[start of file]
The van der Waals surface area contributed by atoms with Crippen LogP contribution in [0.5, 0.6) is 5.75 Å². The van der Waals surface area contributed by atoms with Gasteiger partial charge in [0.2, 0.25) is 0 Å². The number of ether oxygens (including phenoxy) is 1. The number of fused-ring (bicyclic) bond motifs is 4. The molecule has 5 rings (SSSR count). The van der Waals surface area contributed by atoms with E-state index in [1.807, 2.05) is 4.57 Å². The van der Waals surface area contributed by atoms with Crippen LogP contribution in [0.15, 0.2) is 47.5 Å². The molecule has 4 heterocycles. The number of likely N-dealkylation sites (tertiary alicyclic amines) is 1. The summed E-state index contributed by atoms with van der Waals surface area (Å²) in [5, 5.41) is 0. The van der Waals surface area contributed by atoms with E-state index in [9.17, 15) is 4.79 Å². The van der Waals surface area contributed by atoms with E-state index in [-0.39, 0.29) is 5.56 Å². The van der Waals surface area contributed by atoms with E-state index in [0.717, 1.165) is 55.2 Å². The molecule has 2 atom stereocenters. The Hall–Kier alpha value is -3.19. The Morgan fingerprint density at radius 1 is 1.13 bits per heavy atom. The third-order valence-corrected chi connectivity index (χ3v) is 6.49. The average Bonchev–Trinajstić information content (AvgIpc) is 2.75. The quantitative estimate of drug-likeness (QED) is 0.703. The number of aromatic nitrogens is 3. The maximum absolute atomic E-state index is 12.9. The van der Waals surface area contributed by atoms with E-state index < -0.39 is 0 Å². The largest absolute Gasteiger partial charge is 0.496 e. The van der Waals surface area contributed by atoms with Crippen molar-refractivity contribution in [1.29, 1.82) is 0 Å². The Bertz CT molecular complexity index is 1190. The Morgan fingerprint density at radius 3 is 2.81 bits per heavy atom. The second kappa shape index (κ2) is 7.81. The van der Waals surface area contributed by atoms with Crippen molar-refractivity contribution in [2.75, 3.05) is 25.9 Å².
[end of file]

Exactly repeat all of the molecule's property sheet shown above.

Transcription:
The van der Waals surface area contributed by atoms with Crippen LogP contribution in [0.5, 0.6) is 5.75 Å². The van der Waals surface area contributed by atoms with Gasteiger partial charge in [0.2, 0.25) is 0 Å². The number of ether oxygens (including phenoxy) is 1. The number of fused-ring (bicyclic) bond motifs is 4. The molecule has 5 rings (SSSR count). The van der Waals surface area contributed by atoms with E-state index in [1.807, 2.05) is 4.57 Å². The van der Waals surface area contributed by atoms with Crippen LogP contribution in [0.15, 0.2) is 47.5 Å². The molecule has 4 heterocycles. The number of likely N-dealkylation sites (tertiary alicyclic amines) is 1. The summed E-state index contributed by atoms with van der Waals surface area (Å²) in [5, 5.41) is 0. The van der Waals surface area contributed by atoms with E-state index in [9.17, 15) is 4.79 Å². The van der Waals surface area contributed by atoms with E-state index in [-0.39, 0.29) is 5.56 Å². The van der Waals surface area contributed by atoms with E-state index in [0.717, 1.165) is 55.2 Å². The molecule has 2 atom stereocenters. The Hall–Kier alpha value is -3.19. The Morgan fingerprint density at radius 1 is 1.13 bits per heavy atom. The third-order valence-corrected chi connectivity index (χ3v) is 6.49. The average Bonchev–Trinajstić information content (AvgIpc) is 2.75. The quantitative estimate of drug-likeness (QED) is 0.703. The number of aromatic nitrogens is 3. The maximum absolute atomic E-state index is 12.9. The van der Waals surface area contributed by atoms with E-state index < -0.39 is 0 Å². The largest absolute Gasteiger partial charge is 0.496 e. The van der Waals surface area contributed by atoms with Crippen molar-refractivity contribution in [1.29, 1.82) is 0 Å². The Bertz CT molecular complexity index is 1190. The Morgan fingerprint density at radius 3 is 2.81 bits per heavy atom. The second kappa shape index (κ2) is 7.81. The van der Waals surface area contributed by atoms with Crippen molar-refractivity contribution in [2.75, 3.05) is 25.9 Å².